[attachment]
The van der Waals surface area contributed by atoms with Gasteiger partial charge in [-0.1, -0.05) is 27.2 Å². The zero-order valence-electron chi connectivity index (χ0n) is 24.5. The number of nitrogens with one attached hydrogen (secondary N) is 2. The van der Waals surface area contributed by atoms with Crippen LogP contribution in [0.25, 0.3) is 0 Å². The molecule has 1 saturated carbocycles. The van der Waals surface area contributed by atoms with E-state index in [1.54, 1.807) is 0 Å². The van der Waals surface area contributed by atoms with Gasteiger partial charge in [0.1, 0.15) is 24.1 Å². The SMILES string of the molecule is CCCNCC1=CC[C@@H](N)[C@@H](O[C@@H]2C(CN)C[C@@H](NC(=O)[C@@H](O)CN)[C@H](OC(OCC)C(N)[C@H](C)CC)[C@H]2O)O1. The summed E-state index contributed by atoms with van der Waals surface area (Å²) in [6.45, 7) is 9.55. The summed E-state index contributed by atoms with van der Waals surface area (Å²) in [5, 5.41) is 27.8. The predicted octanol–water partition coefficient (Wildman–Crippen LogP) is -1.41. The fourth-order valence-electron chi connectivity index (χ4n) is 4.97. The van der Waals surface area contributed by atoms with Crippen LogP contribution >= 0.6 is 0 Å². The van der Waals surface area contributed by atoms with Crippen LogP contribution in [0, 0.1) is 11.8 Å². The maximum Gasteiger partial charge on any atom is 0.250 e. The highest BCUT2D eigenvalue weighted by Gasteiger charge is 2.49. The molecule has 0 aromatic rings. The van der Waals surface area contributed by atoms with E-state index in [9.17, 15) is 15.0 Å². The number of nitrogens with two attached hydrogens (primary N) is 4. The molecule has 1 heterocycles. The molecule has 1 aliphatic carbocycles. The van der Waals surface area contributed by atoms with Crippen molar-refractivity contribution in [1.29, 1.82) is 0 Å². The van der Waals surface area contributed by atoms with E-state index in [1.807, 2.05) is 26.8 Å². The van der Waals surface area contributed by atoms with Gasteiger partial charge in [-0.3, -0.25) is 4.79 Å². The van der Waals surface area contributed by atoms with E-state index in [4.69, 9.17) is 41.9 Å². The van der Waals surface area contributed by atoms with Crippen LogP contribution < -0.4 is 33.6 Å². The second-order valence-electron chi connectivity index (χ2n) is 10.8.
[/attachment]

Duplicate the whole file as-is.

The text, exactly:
The van der Waals surface area contributed by atoms with Gasteiger partial charge in [-0.1, -0.05) is 27.2 Å². The zero-order valence-electron chi connectivity index (χ0n) is 24.5. The number of nitrogens with one attached hydrogen (secondary N) is 2. The van der Waals surface area contributed by atoms with Crippen LogP contribution in [0.25, 0.3) is 0 Å². The molecule has 1 saturated carbocycles. The van der Waals surface area contributed by atoms with E-state index in [1.54, 1.807) is 0 Å². The van der Waals surface area contributed by atoms with Gasteiger partial charge in [0.1, 0.15) is 24.1 Å². The SMILES string of the molecule is CCCNCC1=CC[C@@H](N)[C@@H](O[C@@H]2C(CN)C[C@@H](NC(=O)[C@@H](O)CN)[C@H](OC(OCC)C(N)[C@H](C)CC)[C@H]2O)O1. The summed E-state index contributed by atoms with van der Waals surface area (Å²) in [6.45, 7) is 9.55. The summed E-state index contributed by atoms with van der Waals surface area (Å²) in [5, 5.41) is 27.8. The predicted octanol–water partition coefficient (Wildman–Crippen LogP) is -1.41. The fourth-order valence-electron chi connectivity index (χ4n) is 4.97. The van der Waals surface area contributed by atoms with Crippen LogP contribution >= 0.6 is 0 Å². The van der Waals surface area contributed by atoms with Crippen LogP contribution in [0, 0.1) is 11.8 Å². The maximum Gasteiger partial charge on any atom is 0.250 e. The highest BCUT2D eigenvalue weighted by Gasteiger charge is 2.49. The molecule has 0 aromatic rings. The van der Waals surface area contributed by atoms with E-state index in [9.17, 15) is 15.0 Å². The number of nitrogens with two attached hydrogens (primary N) is 4. The molecule has 1 heterocycles. The molecule has 1 aliphatic carbocycles. The van der Waals surface area contributed by atoms with Crippen molar-refractivity contribution in [1.29, 1.82) is 0 Å². The van der Waals surface area contributed by atoms with E-state index in [1.807, 2.05) is 26.8 Å². The van der Waals surface area contributed by atoms with Gasteiger partial charge in [-0.3, -0.25) is 4.79 Å². The van der Waals surface area contributed by atoms with E-state index in [4.69, 9.17) is 41.9 Å². The van der Waals surface area contributed by atoms with Crippen LogP contribution < -0.4 is 33.6 Å². The second-order valence-electron chi connectivity index (χ2n) is 10.8.